I Survived a Cancer Scare. This is What I Learned.

Last June, I read the post “Why Family Reading Time Should be on Your Summer Bucket List” and was so inspired! I have been reading aloud with my kids for years but had fallen out of the habit thanks to middle school homework. With fresh determination, I boldly commented that I would read aloud a YA novel to my kids over the summer… and then I realized I couldn’t. My voice had become hoarse and I simply could not read aloud, raise my voice, project, or even yell! I’m not sure if it happened gradually or if I just noticed it gradually, but I found my voice dampened like the pedal on a piano. 

I Survived a Cancer Scare. This is What I Learned | Houston Moms Blog

I didn’t think too much of it at first. I thought maybe I had a cold or allergies. I tried allergy pills, I drank hot tea and sucked on throat lozenges. My throat didn’t hurt, thankfully, but nothing seemed to change the quality of my voice. I called it my ‘old lady voice’ and wondered if I was already at that stage of aging. Then, I googled “hoarse voice” and of course Dr. Google told me I could have cancer, but that’s what he always says, right?  It’s never actually true, right?

I was not in any pain or discomfort, so I basically just ignored the change in my voice for the summer. I am new to the US and frankly didn’t want to contend with the US health care system when I’m used to Canada’s universal health care. I find the insurance and benefits all very confusing no matter how many times I call my insurance company. A friend of mine had a hoarse voice and it turned out to be silent reflux, easily cured with medication. I met another little boy at my daughter’s dance class with a voice like mine; his mom said it had been like that for a couple months. PHEW! If a little boy had the same symptom, then it definitely couldn’t be cancer, right?

Wrong.

I finally went to the ENT on a normal Thursday. I did not like the scope-down-the-nose experience AT ALL. Though it doesn’t hurt, it sure isn’t comfortable. After it was done, I fully expected the doc to tell me I had a nodule or allergies or reflux. He did not. He showed me the scope video, as if I could tell what I was looking at :: “There’s the problem. It’s a lump on your false vocal cord. It’s either a cyst or a tumor.” Pardon???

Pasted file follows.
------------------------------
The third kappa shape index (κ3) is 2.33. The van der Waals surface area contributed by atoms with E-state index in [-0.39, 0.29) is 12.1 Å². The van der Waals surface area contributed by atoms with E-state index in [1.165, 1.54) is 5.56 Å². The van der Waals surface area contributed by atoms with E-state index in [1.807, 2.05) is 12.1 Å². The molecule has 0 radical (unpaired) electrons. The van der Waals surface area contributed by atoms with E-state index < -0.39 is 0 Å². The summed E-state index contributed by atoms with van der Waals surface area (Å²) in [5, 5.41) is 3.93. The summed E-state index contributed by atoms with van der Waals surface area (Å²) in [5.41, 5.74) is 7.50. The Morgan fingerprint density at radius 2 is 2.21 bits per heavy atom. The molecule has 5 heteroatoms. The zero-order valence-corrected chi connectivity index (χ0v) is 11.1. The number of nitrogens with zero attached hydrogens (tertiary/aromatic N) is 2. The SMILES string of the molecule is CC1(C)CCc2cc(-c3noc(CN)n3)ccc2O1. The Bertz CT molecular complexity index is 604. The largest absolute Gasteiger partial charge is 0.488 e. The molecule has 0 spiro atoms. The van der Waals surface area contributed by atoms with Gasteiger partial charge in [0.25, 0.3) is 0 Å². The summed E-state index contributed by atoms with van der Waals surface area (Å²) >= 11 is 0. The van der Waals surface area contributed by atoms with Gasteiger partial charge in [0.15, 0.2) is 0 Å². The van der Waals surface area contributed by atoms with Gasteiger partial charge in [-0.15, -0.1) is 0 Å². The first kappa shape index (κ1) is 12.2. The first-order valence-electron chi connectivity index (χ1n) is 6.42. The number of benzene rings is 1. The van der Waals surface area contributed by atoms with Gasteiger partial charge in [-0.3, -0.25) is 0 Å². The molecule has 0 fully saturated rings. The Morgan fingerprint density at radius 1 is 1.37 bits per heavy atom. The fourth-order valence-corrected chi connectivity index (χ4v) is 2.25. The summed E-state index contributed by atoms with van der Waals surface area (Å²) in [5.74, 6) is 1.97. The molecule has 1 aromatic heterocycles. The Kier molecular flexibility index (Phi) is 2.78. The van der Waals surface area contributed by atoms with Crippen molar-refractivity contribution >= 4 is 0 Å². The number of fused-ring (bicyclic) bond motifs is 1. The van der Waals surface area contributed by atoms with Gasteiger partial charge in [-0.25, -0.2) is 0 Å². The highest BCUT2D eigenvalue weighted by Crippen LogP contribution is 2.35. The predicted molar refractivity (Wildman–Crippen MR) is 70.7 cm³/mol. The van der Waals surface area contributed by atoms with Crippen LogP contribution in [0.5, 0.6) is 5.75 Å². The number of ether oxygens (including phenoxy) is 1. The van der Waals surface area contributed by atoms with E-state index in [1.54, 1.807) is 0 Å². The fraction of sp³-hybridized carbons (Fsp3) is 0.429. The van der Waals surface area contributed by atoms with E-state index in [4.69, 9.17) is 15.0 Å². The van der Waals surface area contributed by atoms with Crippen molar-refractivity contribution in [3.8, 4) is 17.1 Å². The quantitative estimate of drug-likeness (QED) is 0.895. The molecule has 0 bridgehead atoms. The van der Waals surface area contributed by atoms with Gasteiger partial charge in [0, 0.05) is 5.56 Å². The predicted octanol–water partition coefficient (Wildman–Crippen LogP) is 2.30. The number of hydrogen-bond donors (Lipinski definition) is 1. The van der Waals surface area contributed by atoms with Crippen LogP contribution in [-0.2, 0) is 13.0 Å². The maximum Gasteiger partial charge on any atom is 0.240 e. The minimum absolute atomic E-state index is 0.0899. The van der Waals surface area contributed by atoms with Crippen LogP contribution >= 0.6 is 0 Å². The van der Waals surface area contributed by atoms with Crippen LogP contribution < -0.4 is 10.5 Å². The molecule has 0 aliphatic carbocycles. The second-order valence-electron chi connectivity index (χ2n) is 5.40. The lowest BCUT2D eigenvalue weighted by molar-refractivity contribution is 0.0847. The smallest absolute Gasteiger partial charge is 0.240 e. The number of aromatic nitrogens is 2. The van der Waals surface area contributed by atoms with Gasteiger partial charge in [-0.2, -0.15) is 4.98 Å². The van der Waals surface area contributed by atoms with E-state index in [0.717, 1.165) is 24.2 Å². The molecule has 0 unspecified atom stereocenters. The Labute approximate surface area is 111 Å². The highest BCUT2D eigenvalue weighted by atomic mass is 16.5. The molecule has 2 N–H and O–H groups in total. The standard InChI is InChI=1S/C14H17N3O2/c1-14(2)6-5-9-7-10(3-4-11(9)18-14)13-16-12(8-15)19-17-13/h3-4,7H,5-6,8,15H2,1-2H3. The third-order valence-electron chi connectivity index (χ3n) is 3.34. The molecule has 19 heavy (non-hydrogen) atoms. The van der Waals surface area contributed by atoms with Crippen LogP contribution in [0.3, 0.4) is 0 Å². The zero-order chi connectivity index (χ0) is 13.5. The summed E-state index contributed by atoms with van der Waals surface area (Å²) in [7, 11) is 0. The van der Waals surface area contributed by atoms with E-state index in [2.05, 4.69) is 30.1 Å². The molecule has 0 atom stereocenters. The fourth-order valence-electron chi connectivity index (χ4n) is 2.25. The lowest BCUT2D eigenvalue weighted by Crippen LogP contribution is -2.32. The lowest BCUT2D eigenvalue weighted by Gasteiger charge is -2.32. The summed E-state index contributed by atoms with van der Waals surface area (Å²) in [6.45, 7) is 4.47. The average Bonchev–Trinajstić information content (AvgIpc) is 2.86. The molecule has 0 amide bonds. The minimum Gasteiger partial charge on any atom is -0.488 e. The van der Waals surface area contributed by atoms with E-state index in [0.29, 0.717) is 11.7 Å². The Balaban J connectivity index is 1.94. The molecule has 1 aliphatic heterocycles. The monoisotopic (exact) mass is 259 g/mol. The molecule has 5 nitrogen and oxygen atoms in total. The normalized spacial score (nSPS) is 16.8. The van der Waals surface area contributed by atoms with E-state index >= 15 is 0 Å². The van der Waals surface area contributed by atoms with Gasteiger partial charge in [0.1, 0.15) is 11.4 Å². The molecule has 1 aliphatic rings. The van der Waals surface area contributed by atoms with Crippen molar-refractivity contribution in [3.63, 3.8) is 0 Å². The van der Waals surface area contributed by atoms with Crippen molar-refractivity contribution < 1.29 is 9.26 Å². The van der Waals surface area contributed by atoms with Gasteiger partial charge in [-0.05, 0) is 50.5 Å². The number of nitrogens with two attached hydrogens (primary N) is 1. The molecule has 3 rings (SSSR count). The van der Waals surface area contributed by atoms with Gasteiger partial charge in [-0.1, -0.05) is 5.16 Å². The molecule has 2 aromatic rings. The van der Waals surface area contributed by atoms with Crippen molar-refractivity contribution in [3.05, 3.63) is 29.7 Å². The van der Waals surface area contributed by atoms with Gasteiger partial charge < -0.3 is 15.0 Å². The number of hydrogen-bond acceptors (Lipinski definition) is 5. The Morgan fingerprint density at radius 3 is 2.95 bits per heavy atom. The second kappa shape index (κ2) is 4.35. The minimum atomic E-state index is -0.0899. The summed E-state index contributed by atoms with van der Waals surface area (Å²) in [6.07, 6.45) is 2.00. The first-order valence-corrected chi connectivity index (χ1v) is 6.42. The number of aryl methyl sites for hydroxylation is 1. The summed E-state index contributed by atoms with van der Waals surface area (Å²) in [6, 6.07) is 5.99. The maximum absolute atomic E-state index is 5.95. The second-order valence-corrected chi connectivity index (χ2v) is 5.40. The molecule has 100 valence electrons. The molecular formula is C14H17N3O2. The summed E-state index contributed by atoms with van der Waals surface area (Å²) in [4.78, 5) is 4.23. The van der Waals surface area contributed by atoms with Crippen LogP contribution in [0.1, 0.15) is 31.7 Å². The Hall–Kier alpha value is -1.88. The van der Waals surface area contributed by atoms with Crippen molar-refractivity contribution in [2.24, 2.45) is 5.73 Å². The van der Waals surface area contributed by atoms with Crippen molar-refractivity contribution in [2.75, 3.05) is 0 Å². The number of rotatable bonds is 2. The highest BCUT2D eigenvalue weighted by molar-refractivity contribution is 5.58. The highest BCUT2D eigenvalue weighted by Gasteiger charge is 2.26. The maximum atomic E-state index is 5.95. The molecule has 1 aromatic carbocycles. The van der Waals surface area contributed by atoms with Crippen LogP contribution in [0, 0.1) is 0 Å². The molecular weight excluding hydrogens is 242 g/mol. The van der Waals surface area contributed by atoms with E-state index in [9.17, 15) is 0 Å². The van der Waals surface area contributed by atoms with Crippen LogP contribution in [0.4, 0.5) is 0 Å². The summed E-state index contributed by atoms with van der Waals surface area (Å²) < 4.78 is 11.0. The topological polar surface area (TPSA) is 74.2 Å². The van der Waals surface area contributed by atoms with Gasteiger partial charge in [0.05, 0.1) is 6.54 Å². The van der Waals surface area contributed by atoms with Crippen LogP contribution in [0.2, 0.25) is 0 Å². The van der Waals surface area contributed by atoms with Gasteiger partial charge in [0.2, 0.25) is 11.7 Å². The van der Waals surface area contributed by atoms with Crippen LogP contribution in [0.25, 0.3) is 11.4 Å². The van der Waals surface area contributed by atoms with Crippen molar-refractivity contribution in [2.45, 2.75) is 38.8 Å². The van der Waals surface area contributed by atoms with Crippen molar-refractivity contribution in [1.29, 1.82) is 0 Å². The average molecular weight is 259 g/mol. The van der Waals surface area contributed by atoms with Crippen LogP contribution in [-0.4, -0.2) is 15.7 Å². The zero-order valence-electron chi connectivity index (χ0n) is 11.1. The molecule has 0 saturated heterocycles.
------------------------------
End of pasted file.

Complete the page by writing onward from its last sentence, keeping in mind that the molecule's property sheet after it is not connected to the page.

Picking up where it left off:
I was completely shocked and though I wish I could report immediate stoicism, the truth is I started crying and didn’t stop for a few hours when I had to pull myself together before my kids got home from school. My husband was traveling overseas for work so I had no choice but to put on my big girl panties and figure out what step to take next.

The following two weeks were a blur of stress and worry but I’ll give you the spoiler right now :: my lump was benign. Hallelujah, all the praise hands, thank you God.

I Survived a Cancer Scare. This is What I Learned | Houston Moms Blog

Going through that whole experience taught me a few things that might be helpful for others who unfortunately find themselves in similar circumstances…

Do Share the Bad News   

At first, I wondered whether I should even tell my kids, knowing it would worry them. I lost a friend my age to cancer almost a year ago and my kids knew her, knew her kids and, sadly, that was not their first time hearing the word “cancer” or knowing the worst-case outcome. However, one look in the mirror and I knew I couldn’t NOT tell my kids. They would know something was wrong the second they walked in the door. So, I gathered them up, got my husband on the phone, and we told them together which was one of the hardest things I’ve ever done as a mother. We moms have to be strong for our kids, even when we are terrified ourselves, and so I was. They cried and I reassured them that we would get through it together. 

I also wondered whether I should tell my friends and online tribe. I’ve always been pretty open and authentic with my friends IRL and online so it made sense to share my news. I know that many women are much more private and would make a different choice, which is totally fine. I have no regrets about sharing my news because I was immediately engulfed with love, support and prayers. I don’t have family nearby and even though I didn’t know it at the time, I needed a support system. I would not have found one without sharing my news.

I also decided to share the news with my children’s teachers. I was concerned that my kids would feel upset and stressed, and that it could affect their attention, school work, and behaviour. Kids manifest stress differently than adults and I wanted their teachers to keep an eye on them and also extend a bit of grace, if needed.